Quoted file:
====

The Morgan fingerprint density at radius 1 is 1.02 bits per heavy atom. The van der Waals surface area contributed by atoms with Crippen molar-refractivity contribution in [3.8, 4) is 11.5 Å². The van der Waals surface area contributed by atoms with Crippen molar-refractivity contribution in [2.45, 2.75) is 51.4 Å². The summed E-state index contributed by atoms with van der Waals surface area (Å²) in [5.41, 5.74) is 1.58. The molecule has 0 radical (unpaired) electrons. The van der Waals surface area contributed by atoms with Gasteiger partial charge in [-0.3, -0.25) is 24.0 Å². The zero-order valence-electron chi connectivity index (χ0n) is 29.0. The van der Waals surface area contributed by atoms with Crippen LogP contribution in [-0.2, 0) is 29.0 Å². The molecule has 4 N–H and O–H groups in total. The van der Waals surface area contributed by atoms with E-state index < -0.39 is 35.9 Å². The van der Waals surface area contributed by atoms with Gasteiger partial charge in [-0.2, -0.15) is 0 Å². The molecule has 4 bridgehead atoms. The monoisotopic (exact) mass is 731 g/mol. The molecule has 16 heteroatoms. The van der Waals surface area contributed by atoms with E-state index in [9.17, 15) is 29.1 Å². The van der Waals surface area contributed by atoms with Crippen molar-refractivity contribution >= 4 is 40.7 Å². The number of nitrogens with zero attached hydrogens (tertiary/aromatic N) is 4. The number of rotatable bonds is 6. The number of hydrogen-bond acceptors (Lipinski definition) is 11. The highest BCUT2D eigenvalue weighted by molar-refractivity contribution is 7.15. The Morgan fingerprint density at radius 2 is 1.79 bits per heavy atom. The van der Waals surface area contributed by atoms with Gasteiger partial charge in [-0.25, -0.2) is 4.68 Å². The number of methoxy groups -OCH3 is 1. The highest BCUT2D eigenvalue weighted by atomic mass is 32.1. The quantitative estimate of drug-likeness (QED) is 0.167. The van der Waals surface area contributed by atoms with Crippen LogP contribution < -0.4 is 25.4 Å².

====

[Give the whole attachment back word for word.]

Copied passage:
The Morgan fingerprint density at radius 1 is 1.02 bits per heavy atom. The van der Waals surface area contributed by atoms with Crippen molar-refractivity contribution in [3.8, 4) is 11.5 Å². The van der Waals surface area contributed by atoms with Crippen molar-refractivity contribution in [2.45, 2.75) is 51.4 Å². The summed E-state index contributed by atoms with van der Waals surface area (Å²) in [5.41, 5.74) is 1.58. The molecule has 0 radical (unpaired) electrons. The van der Waals surface area contributed by atoms with Gasteiger partial charge in [-0.3, -0.25) is 24.0 Å². The zero-order valence-electron chi connectivity index (χ0n) is 29.0. The van der Waals surface area contributed by atoms with Crippen LogP contribution in [-0.2, 0) is 29.0 Å². The molecule has 4 N–H and O–H groups in total. The van der Waals surface area contributed by atoms with E-state index < -0.39 is 35.9 Å². The van der Waals surface area contributed by atoms with Gasteiger partial charge in [-0.2, -0.15) is 0 Å². The molecule has 4 bridgehead atoms. The monoisotopic (exact) mass is 731 g/mol. The molecule has 16 heteroatoms. The van der Waals surface area contributed by atoms with E-state index in [9.17, 15) is 29.1 Å². The van der Waals surface area contributed by atoms with Crippen molar-refractivity contribution >= 4 is 40.7 Å². The number of nitrogens with zero attached hydrogens (tertiary/aromatic N) is 4. The number of rotatable bonds is 6. The number of hydrogen-bond acceptors (Lipinski definition) is 11. The highest BCUT2D eigenvalue weighted by molar-refractivity contribution is 7.15. The Morgan fingerprint density at radius 2 is 1.79 bits per heavy atom. The van der Waals surface area contributed by atoms with Gasteiger partial charge in [-0.25, -0.2) is 4.68 Å². The number of methoxy groups -OCH3 is 1. The highest BCUT2D eigenvalue weighted by atomic mass is 32.1. The quantitative estimate of drug-likeness (QED) is 0.167. The van der Waals surface area contributed by atoms with Crippen LogP contribution < -0.4 is 25.4 Å².